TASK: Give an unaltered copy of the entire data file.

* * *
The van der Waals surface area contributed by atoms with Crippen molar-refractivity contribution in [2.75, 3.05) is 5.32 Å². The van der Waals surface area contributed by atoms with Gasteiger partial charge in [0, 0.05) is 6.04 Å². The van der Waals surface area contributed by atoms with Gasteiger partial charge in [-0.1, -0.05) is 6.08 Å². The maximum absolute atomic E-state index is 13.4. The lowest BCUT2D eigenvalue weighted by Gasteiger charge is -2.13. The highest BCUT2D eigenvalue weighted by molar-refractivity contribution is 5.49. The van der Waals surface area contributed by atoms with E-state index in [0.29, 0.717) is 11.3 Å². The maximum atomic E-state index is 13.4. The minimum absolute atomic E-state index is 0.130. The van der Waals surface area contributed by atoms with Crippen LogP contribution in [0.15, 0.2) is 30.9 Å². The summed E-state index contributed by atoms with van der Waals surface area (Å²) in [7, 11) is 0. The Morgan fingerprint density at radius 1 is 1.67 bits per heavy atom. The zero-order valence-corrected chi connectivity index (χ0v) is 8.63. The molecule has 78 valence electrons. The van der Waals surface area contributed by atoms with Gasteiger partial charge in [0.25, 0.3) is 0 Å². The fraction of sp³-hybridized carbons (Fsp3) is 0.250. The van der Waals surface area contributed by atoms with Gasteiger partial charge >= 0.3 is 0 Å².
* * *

The van der Waals surface area contributed by atoms with Crippen molar-refractivity contribution in [2.75, 3.05) is 5.32 Å². The van der Waals surface area contributed by atoms with Gasteiger partial charge in [0, 0.05) is 6.04 Å². The van der Waals surface area contributed by atoms with Gasteiger partial charge in [-0.1, -0.05) is 6.08 Å². The maximum absolute atomic E-state index is 13.4. The lowest BCUT2D eigenvalue weighted by Gasteiger charge is -2.13. The highest BCUT2D eigenvalue weighted by molar-refractivity contribution is 5.49. The van der Waals surface area contributed by atoms with E-state index in [0.29, 0.717) is 11.3 Å². The maximum atomic E-state index is 13.4. The minimum absolute atomic E-state index is 0.130. The van der Waals surface area contributed by atoms with Crippen LogP contribution in [0.15, 0.2) is 30.9 Å². The summed E-state index contributed by atoms with van der Waals surface area (Å²) in [7, 11) is 0. The Morgan fingerprint density at radius 1 is 1.67 bits per heavy atom. The zero-order valence-corrected chi connectivity index (χ0v) is 8.63. The molecule has 78 valence electrons. The van der Waals surface area contributed by atoms with Gasteiger partial charge in [0.25, 0.3) is 0 Å². The fraction of sp³-hybridized carbons (Fsp3) is 0.250. The van der Waals surface area contributed by atoms with Gasteiger partial charge >= 0.3 is 0 Å².